Tuesday, February 9, 2016


So, here we are.

Pardon the typos but we had lake and wine already, woodworking is a hard job.

Ok, maybe we drank too much already so there's nothing to say. After it's done I do a write up. 


  1. I guess I'm looking mostly at the building you are under. You said there was no woodworkers up till now in Chile. I could use a feeder like that except the goats would do it in in short order.

    Ok now I'm going to sign in as shingle maker.wordpress.com and do some verification and some scrolling down and some clicking to get my comment posted up here. Thanks.

    1. I'd say it was made by germans, there are not many indians here so somebody must have killed them. The whole region is full of bavarian looking houses and kuchen, some beer too. I should take some pictures of the house we are sleeping in, so you can see what I mean by the no woodworkers here. But yeah, you are right, there were some.

      The feeders are made of arrayan wood, extremely strong and tight grain, will take a sample. There were mostly cows here though.

    2. Fundo Weintraub, it's called this place. Sorry for the blogspot bureaucracy, if you set up a wordpress I happily migrate.

  2. Just so, so, beautiful! The scenery is fantastic, and I echo Shinglemaker's curiosity in the barn structure and hay trough as well. And the tools you guys are using.....who made that sumitsubo? I love it! That knife looks like one that I made, but forgot to send you.

    I 'm looking foreword to seeing more of the old structure, but also the new work you are doing, seeing the roof joinery as it developes. A question....how expensive is that timber that you are using, what does a beam cost? Do you buy directly from the person who saws the logs? Is there a conventional standard of measure for timber, like 50mm x 150mm, or a 75 x 125? I'm envious, you are using wood of real size, not the sticks that I've been playing with. It's looking good, looks like fun!

    1. The gal bought the wood from a miller, it was around 750usd plus shipping. We want to build more, so a post on getting the wood will appear in due order. Now I need to upload more pics for the next post. I made the sumitsubo btw.

    2. So about the wood.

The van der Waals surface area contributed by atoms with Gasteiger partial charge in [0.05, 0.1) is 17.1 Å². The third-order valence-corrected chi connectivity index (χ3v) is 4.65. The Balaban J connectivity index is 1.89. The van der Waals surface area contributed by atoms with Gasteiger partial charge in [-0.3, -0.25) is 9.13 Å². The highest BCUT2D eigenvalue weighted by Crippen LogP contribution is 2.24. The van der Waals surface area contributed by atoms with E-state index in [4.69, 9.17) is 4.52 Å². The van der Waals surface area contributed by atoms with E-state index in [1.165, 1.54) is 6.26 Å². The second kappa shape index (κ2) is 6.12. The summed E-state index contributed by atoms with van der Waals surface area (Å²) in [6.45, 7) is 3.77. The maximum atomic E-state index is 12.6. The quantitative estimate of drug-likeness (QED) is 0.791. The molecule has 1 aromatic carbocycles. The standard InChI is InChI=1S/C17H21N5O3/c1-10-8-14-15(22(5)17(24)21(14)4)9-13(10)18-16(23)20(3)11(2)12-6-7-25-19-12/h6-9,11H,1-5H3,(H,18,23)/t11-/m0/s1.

Astrid bought them from the mill as I said. Seemed that the guys could only cut in full inches, with a standard deviation of 5mm or so. Everything is oversized. The wood was wet as a (sexual joke edited by google) and tears out lots when you plane. The grain sucks, and some pieces were so knotty and curly grain that we left them aside.

      I think you would need a few weeks to make a good deal with the wood, you need to find a place that lets you pick the wood and then tell them how to cut it. Then find a jointer and a planer.

      We got like 15 beams in 5x5 average. 50usd per beam roughly.

      It's a lot of fun. And a lot of work. Shit is heavy. The part I most enjoy is to see the guys doing their shit by themselves. I've been marking the joints and cutting some of them, but it has been a real team job. We usually bang a joint between 2 or 3 at least. Saw lines are personal and we joke with each other when someone touches the line. it has happened twice I think.

      How you sharpen your axe btw? I feel that the second bevel I put on it is not strong enough and the edge tends to chip too easily. Love your transparent house btw, didn't have time to comment though. Hope you are fine my friend.

    3. Things are great here, too nice perhaps, as I get too blissed out sitting in the woods, listening to the birds sing. Fat and lazy days, haha.

      I am right handed, so I filed the inner/left bevel on my Ono to be a little flat, similar but not as flat as a hewing hatchet. The outer/right bevel is more steep and close to the original profile. I try to keep the bevel surface somewhat flat. I did all that before I had a "real" hewing hatchet though, so if I were to get another little hatchet, I would probably keep both faces steep and identical, side to side.

      The steel temper of my Ono is definitely at the hard end of the spectrum, much harder than any axe I've got (or used) and I'm careful to keep it from touching any stones, lying it down carefully between uses. I don't let the rest of the family use it, haha. I've not had any chipping when using it on the hard Hawaiian woods, but I think your hatchet might be quite a bit nicer and more finely tuned than mine, and harder too. Mine isn't even a laminated blade, I was bummed to find.

      That wood isn't cheap! I wonder if the planing will improve after its had a little time to dry out? Back in the day, I would buy direct from the sawmill, but you "Got what you got" and typically needed to buy 30% extra, to account for bad spots. It was cheaper than buying from the store, not so much anymore. If you were polite, made friends with the owners, and re-stacked the piles carefully you could pick, but that sometimes took a while.

      I am glad that you are well my friend.

  3. Don't worry about my meanness towards your blog Sebastian. Do you know the old song, "The Ham's a Smoking Up Thar in That Ol' Chimney"?